77. Osborn, D. P., Wright, C. A., Levy, G., King, M. B., Deo, R., & Nazareth, I. (2008). Relative risk of diabetes, dyslipidaemia, hypertension and the metabolic syndrome in people with severe mental illnesses: A systematic review and metaanalysis. BMC Psychiatry, 8, 84.PubMedCentralPubMedGoogle Scholar
  78. Patino-Fernandez, A. M., Delamater, A. M., Applegate, E. B., et al. (2010). Neurocognitive functioning in preschool-age children with type 1 diabetes mellitus. Pediatric Diabetes, 11(6), 424–430.PubMedCentralPubMedGoogle Scholar
  79. Peters, A., Schweiger, U., Pellerin, L., et al. (2004). The selfish brain: Competition for energy resources. Neuroscience and Biobehavioral Reviews, 28(2), 143–180.PubMedGoogle Scholar
  80. Pocai, A., Lam, T. K., Gutierrez-Juarez, R., et al. (2005). Hypothalamic K(ATP) channels control hepatic glucose production. Nature, 434(7036), 1026–1031.PubMedGoogle Scholar
  81. Reagan, L. P. (2012). Diabetes as a chronic metabolic stressor: Causes, consequences and clinical complications. Experimental Neurology, 233(1), 68–78.PubMedCentralPubMedGoogle Scholar
  82. Reijmer, Y. D., Brundel, M., de Bresser, J., Kappelle, L. J., Leemans, A., & Biessels, G. J. (2013a). Microstructural white matter abnormalities and cognitive functioning in type 2 diabetes: A diffusion tensor imaging study. Diabetes Care, 36(1), 137–144.PubMedCentralPubMedGoogle Scholar
  83. Reijmer, Y. D., Leemans, A., Brundel, M., Kappelle, L. J., & Biessels, G. J. (2013b). Disruption of the cerebral white matter network is related to slowing of information processing speed in patients with type 2 diabetes. Diabetes, 62(6), 2112–2115.Google Scholar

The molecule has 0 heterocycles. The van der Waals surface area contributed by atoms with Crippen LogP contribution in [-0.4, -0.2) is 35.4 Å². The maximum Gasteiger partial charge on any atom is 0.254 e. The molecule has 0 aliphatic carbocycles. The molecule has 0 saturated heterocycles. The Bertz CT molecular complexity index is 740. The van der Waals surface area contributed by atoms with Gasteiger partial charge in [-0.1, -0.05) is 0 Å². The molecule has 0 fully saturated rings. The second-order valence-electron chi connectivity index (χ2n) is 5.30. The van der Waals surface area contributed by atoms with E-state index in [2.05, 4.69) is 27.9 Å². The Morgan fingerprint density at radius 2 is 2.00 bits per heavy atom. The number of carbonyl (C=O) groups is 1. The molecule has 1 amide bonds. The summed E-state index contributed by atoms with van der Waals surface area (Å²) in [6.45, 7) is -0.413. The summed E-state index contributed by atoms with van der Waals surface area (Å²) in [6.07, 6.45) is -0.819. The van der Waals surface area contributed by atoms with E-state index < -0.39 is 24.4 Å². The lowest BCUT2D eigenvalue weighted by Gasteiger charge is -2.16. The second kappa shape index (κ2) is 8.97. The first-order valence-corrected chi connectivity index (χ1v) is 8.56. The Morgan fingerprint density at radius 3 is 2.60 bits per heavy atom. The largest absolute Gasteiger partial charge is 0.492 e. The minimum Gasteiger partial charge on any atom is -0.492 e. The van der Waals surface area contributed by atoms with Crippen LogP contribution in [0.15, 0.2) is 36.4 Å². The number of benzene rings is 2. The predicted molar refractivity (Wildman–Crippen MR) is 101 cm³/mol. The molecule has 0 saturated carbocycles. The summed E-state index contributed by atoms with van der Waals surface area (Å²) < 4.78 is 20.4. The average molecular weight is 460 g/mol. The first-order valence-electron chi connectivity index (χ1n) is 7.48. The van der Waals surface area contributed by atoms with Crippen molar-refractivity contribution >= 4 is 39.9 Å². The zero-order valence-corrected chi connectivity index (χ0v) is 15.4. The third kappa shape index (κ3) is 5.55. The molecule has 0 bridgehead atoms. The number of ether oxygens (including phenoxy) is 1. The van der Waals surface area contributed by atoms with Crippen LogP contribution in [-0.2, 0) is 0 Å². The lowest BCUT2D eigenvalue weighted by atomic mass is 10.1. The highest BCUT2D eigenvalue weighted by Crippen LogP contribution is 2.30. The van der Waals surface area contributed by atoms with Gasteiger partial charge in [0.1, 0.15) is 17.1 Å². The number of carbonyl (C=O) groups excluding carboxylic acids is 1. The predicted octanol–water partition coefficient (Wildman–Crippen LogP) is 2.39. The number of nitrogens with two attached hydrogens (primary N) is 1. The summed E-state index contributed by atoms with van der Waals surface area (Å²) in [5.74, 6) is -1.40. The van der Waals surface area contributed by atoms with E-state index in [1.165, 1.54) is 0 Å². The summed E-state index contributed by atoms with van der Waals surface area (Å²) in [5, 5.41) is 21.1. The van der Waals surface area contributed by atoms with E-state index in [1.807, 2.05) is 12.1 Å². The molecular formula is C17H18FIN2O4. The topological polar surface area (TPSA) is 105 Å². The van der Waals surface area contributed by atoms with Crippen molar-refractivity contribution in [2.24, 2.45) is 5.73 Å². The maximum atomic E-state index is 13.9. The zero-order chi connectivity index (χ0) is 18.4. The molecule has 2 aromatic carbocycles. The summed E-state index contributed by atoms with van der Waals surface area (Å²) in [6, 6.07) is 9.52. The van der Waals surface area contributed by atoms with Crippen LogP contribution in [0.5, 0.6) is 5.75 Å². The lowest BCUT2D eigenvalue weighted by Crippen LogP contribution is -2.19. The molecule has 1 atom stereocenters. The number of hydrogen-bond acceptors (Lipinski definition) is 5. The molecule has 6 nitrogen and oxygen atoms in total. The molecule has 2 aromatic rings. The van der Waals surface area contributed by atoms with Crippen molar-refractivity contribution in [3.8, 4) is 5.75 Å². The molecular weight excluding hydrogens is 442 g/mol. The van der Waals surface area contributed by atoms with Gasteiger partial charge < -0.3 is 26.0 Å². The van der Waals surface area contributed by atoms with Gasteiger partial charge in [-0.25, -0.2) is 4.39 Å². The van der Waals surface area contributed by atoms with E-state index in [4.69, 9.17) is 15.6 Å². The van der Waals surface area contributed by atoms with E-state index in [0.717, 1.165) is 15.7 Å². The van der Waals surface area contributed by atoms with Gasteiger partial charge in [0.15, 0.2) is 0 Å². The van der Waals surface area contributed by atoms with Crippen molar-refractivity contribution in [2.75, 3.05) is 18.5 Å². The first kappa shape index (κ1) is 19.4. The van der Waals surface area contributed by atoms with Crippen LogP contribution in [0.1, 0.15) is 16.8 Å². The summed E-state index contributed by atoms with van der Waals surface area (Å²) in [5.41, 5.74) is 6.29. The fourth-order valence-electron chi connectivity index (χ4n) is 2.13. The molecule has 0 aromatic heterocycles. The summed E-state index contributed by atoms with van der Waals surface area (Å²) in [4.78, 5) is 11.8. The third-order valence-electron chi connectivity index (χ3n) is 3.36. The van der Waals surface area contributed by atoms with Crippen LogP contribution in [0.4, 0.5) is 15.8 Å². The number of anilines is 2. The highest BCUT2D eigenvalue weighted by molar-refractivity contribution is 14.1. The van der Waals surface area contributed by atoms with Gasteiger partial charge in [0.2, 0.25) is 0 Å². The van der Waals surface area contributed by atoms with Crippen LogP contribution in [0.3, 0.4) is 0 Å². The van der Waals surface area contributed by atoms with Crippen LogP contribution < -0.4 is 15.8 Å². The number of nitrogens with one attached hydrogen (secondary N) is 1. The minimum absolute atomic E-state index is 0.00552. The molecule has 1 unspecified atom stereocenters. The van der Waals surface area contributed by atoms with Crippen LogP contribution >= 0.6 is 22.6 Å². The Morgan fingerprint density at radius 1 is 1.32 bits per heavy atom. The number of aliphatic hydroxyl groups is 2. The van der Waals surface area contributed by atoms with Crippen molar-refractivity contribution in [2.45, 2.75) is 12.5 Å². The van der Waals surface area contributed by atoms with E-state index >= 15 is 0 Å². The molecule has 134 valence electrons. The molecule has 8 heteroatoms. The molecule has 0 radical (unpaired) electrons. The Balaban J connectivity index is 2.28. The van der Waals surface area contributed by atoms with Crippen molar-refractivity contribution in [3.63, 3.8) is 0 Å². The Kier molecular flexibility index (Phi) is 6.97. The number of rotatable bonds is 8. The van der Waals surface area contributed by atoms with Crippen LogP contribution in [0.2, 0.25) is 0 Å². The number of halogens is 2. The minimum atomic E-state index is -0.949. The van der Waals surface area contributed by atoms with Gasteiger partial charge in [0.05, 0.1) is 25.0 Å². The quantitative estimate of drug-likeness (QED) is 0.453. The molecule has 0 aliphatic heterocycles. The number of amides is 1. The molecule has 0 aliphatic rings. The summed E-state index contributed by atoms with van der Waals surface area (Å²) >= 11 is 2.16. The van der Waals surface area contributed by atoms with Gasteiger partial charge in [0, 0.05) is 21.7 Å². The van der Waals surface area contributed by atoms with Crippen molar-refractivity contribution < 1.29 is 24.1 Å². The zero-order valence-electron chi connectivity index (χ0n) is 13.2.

84. Renn, B. N., Feliciano, L., & Segal, D. L. (2011). The bidirectional relationship of depression and diabetes: A systematic review. Clinical Psychology Review, 31(8), 1239–1246.PubMedGoogle Scholar
  85. Ringo, J. L. (1991). Neuronal interconnection as a function of brain size. Brain, Behavior and Evolution, 38(1), 1–6.PubMedGoogle Scholar
  86. Rodgers, E. E., & Theibert, A. B. (2002). Functions of PI 3-kinase in development of the nervous system. International Journal of Developmental Neuroscience, 20(3–5), 187–197.PubMedGoogle Scholar
  87. Ronnemaa, E., Zethelius, B., Sundelof, J., et al. (2008). Impaired insulin secretion increases the risk of Alzheimer disease. Neurology, 71(14), 1065–1071.PubMedGoogle Scholar
  88. Roriz-Filho, J. R., Sa-Roriz, T. M., Rosset, I., et al. (2009). (Pre)diabetes, brain aging, and cognition. Biochimica et Biophysica Acta, 1792(5), 432–443.Google Scholar
  89. Rotella, F., & Mannucci, E. (2013a). Depression as a risk factor for diabetes: A meta-analysis of longitudinal studies. Journal of Clinical Psychiatry, 74(1), 31–37.PubMedGoogle Scholar